New industries sprung up around tableware and cristallerie. Former butlers and celebrity chefs like Antonin Carême wrote elaborate etiquette books to educate the masses. Slowly people implemented these “rules” at home as well.

But today even the French can’t maintain that level of exigence every night.  A normal workday for office workers in Paris ends around 6-6:30 pm, and after commuting home, picking up the kids, bathing them, etc., the French are just as time-pressed as anyone.  

French hack to fine dining

Now, you are probably looking at the above table settings and thinking that even the informal table setting looks too formal!

But I’ll tell you one of the secret weapons in all this: frozen food. I’m kidding of course, but not that much.

The Art of the Table doesn’t actually have much to do with the food. Especially on a daily basis, after a long day at work. There is a reason that Picard, a gourmet frozen meals grocery chain, is usually within walking distance of every neighborhood in Paris.  There you can find everything from full meals to side dishes, as well as quick aids, like sauces and desserts.  

The real secret is not the main meal, but everything else.  You can set the atmosphere with an interesting tablecloth and napkins.  Add a few delicious staples such as gourmet cheese, baguette, and fruit.  Et allez hop! The ordinary meal has now turned into a feast.   Even if the main dish was a little burnt from sitting too long on the stove 😉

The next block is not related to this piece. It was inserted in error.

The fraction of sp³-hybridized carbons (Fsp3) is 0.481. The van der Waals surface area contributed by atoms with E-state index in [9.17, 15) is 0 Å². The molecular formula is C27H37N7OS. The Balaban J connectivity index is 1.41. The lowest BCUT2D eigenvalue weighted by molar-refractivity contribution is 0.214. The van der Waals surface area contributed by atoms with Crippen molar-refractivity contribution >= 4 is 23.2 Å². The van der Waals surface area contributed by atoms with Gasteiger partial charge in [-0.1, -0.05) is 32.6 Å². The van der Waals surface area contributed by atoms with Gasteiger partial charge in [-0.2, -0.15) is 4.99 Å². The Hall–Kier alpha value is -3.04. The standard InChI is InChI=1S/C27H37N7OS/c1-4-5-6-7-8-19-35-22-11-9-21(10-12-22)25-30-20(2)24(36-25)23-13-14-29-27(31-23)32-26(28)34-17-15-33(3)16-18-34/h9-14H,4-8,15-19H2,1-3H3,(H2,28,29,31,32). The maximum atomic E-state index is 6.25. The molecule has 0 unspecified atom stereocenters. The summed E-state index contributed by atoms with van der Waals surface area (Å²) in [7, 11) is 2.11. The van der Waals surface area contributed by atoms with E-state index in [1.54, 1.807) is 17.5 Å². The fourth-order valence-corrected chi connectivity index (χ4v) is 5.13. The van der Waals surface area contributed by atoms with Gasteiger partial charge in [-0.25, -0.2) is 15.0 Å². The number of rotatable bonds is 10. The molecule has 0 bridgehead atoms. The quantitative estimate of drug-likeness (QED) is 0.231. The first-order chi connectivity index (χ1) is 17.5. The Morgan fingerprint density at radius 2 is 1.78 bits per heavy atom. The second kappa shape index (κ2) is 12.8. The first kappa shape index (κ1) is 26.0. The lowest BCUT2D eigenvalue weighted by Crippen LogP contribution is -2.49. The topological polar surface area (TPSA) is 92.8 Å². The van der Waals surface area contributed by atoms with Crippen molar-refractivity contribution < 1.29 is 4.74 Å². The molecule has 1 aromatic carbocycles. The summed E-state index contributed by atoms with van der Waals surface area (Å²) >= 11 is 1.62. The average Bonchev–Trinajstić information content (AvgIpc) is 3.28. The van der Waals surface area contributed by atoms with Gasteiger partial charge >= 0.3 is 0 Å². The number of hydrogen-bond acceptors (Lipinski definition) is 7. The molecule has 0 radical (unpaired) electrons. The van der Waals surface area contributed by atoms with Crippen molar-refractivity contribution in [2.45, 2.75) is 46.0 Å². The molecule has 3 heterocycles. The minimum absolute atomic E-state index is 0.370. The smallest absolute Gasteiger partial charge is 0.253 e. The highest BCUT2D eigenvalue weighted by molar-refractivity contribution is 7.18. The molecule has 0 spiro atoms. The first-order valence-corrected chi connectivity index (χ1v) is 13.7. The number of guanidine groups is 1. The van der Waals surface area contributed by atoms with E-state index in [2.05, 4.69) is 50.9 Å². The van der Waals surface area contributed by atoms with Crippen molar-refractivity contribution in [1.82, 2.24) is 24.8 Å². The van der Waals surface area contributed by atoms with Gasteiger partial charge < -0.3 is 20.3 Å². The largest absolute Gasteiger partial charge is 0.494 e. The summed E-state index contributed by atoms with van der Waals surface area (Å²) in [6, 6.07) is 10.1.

So try it tonight, pull out the fancy cloth napkins, slap together a quick meal with a good bottle of wine, and spend 2 hours over a lazy dinner with loved ones.  L’Art de la Table is the process, rather than the destination.  (Maybe after that 4-year-old is in bed though.) 

☞ READ MORE: Easy Guide to the French Wines

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☞ READ MORE: ABC of French Cuisine (the Food Dictionary)

If you want to learn some French-English keywords about the Art de la Table, download our free flashcards below. And if you enjoyed that article, you may want to read more about what a typical dinner in France is like, with all its courses. A bientôt!

This Post Has 3 Comments

  1. Mary Margaret

    I totally agree with eating in style as a daily habit. I don’t drink wine with all my meals (sometimes, though) but I use linens and pretty tableware. So much is learned at the family table: how to converse, how to divide the amount of food among people present, getting to know and support your family members, table manners, patience. It teaches us to value what is in front of us in the here and now.
    As soon as my daughter grew out of the high chair, I started buying interesting looking china dishes at yard sales. These were her dishes that she used with every meal because I wanted her to learn that dishes break (I just didn’t want her to learn on mine!). By the time she was 4, she was able to eat from the fine china. We still have that little stack of dishes (most, anyway).

    Remember, if it is a habit to eat meals in front of the tv, your child will learn that tv is the most important thing in the home.

    1. Nassie

      That sounds like a great idea! It is true, my kids were telling me that at 4 in their school canteen they have to carry their own tray to their seat, and nobody drops anything! So we just assume as adults that they can’t manage, but actually they can 🙂

  2. Hannah

    Hi there, I enjoy reading through your post.
    I wanted to write a little comment to support you.